Yaupon Place: A Call To Action


Yaupon Place is a timely new educational venture at Union Presbyterian Seminary that will become the seminary’s outdoor classroom and learning-lab. The center seeks to cultivate a thriving neighborhood story rooted in geography and place, bringing people together across racial, socio-economic and political divides.

Your financial support is needed to ensure Yaupon Place becomes a reality now and continues in the future.

Union’s board of trustees has approved 19-acres of land on Union’s Westwood Tract be stewarded by Yaupon Place. The center’s mission is to provide organic and programmatic spaces for the Northside Richmond community to re-create three basic relationships —with self, neighbor, and nature — through creative story-sharing and wellness programs. It grows from the conviction that together we can heal relationships and re-create our public life through the power of the stories and places we share. The times call for such healing and re-creative work.

Sally Johnston

Yaupon Place will equip seminarians for ministry in the public square. It is the newest of four centers supporting the seminary’s new degree program: Master of Arts in Public Theology (M.A.P.T.). The other three centers are The Katie Geneva Cannon Center for Womanist Leadership, The Syngman Rhee Global Mission Center for Christian Education, and The Center for Social Justice and Reconciliation. Together, the four centers provide opportunities for community-engaged theological education around the issues of public policy, ecological health, economic justice, gender issues, inter-religious dialogue, and issues of race and reconciliation. Yaupon Place will help the seminary generate conversations and relationships within its Northside neighborhood through ecological and community storytelling initiatives.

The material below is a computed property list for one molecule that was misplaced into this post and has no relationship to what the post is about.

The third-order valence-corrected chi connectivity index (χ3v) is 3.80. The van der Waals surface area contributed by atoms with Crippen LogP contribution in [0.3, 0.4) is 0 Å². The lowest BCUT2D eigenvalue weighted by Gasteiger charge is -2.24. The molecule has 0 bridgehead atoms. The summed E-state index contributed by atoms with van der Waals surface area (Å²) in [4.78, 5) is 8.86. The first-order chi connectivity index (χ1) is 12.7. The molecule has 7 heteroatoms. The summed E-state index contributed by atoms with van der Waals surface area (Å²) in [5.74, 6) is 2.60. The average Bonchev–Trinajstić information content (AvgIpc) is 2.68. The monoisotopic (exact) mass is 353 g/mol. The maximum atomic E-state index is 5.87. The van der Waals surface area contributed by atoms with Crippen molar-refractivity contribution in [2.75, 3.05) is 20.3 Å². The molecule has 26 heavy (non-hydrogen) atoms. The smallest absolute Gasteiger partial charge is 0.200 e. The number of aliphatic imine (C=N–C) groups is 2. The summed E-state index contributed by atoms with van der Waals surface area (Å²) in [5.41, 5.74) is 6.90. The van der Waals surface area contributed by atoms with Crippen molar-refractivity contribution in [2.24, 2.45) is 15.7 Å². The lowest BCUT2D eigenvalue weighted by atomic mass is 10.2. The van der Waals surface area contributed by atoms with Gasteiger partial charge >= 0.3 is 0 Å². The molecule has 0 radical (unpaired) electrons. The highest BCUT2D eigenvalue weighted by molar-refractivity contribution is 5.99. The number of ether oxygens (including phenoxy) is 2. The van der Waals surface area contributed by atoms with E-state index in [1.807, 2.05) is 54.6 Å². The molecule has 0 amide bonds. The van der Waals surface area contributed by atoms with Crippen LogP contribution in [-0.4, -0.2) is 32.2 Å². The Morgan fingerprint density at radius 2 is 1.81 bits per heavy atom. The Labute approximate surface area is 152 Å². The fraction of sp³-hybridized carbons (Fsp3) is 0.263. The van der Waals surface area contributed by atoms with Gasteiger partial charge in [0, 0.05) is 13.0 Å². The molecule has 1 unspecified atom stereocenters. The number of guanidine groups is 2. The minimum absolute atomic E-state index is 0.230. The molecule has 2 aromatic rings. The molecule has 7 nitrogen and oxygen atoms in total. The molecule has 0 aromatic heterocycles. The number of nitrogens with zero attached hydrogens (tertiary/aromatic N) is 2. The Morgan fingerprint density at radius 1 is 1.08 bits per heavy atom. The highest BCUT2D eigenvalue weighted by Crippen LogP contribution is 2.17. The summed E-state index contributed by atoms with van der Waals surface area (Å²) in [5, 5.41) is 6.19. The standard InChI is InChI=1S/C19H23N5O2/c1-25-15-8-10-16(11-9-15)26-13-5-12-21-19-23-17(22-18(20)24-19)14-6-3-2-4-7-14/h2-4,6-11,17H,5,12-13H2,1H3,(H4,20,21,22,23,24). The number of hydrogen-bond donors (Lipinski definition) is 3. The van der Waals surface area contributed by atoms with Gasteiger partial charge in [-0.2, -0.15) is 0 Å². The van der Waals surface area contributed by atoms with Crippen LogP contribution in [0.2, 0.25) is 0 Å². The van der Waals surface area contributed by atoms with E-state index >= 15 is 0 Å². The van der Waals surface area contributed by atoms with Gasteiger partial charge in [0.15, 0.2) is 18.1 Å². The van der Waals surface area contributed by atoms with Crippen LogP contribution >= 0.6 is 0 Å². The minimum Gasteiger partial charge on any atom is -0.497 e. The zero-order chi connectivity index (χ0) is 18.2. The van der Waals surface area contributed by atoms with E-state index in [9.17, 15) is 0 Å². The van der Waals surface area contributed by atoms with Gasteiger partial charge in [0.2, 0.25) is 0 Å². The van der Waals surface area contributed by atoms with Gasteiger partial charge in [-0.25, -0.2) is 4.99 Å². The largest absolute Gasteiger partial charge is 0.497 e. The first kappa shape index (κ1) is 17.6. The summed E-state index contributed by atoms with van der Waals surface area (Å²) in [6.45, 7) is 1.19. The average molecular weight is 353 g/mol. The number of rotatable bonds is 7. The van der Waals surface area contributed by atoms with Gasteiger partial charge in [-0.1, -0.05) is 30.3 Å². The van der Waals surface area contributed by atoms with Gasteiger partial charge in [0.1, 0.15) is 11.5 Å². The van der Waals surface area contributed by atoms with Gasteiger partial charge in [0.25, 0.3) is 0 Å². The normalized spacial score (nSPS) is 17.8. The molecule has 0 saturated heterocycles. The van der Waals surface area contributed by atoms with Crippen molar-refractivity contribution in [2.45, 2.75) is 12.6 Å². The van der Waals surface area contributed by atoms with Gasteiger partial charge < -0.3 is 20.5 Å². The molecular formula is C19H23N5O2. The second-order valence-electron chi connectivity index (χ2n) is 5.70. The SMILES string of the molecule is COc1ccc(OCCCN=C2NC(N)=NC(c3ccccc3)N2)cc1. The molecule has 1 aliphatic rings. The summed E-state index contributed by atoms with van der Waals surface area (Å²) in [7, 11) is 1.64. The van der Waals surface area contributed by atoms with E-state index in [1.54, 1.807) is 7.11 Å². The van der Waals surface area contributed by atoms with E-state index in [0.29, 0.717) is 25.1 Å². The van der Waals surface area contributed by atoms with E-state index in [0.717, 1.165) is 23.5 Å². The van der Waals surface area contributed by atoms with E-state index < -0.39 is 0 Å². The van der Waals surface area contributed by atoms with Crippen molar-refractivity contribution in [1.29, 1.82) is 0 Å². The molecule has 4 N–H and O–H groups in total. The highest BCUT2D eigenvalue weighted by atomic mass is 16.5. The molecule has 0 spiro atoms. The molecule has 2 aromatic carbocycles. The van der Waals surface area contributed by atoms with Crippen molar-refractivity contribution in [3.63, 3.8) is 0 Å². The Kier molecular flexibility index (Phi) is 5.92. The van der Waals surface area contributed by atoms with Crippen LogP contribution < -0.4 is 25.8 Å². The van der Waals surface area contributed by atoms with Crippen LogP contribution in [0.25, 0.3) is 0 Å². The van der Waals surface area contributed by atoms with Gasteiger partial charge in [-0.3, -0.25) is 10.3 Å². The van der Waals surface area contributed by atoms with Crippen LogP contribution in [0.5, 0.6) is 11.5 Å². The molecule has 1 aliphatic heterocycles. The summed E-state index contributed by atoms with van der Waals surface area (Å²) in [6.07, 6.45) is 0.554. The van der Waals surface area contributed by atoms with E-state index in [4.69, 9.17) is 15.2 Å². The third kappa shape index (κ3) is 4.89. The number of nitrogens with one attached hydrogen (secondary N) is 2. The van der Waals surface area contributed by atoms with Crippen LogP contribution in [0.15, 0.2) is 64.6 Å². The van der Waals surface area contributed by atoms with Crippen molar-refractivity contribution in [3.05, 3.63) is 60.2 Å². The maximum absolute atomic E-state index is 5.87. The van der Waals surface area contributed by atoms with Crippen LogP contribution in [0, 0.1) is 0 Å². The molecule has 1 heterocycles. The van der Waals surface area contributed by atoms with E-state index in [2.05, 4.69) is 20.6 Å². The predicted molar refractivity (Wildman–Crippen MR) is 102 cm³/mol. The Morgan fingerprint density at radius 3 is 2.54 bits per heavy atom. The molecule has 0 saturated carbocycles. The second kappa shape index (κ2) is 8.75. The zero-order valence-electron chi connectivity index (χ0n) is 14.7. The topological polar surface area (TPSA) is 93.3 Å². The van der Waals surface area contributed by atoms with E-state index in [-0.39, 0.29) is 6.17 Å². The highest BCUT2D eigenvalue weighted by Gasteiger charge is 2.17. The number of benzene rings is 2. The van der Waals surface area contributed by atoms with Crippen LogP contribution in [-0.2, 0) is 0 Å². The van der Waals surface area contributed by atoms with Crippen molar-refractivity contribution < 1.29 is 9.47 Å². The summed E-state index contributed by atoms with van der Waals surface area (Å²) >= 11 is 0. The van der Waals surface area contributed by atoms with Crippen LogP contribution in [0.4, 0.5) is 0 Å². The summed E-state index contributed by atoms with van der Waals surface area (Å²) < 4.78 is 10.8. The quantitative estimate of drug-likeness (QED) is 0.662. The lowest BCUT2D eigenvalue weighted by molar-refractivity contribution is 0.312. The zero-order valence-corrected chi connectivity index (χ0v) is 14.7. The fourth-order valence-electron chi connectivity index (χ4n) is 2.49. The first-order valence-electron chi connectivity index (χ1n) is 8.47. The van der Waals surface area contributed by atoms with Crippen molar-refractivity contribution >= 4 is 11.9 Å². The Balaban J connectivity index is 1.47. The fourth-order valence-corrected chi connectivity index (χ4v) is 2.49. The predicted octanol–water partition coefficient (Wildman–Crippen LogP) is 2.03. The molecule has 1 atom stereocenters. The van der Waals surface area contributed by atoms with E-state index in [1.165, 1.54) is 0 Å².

Since 2018, Shalom Farms has been located on 6-acres of the property now being reimagined as Yaupon Place. Through sustainable agriculture and hands-on volunteer experiences, Shalom Farms works with low-income communities to ensure access to healthy food and the support to lead healthy lives. The Yaupon Place acreage also includes a labyrinth and walking track used and loved by Northside neighbors.

As a Presbyterian School of Christian Education (PSCE) alum, I celebrate how Yaupon Place’s emphasis on re-creation of neighborhoods through story-sharing, farming, and recreation harkens back to the way PSCE (now federated with Union) once engaged in the public square through Lingle Hall. Dr. Glenn Bannerman’s recreational ministry drew in children and youth and touched families from both sides of Chamberlayne Avenue. With Glenn, we learned how to teach and how to learn in ways that give joy and healing transformation. Puppetry, dance, camping, art, roller-skating with kids …and hanging out with them… taught us how to awaken community spirit and invigorate faith.

Emily Nyce

A recent graduate of Union, Emily Nyce (MDiv’20) has been shepherding the vision for this program over the past two years. Complementing her theological education at Union, Emily’s years at Eastern Mennonite University and her recent certification from The Hearth in community storytelling have especially equipped her for directing Yaupon Place.

You can easily make an online donation to Yaupon Place by clicking on this GiveCampus link. Consider making a multi-year pledge. Or send a check made payable to Union Presbyterian Seminary and indicate on the check the gift is designated “for Yaupon Place.” Mail to Evelyn Terry, Union Presbyterian Seminary, 3401 Brook Road, Richmond, VA 23227.

Thank you in advance for your financial support and prayers for the success of Yaupon Place.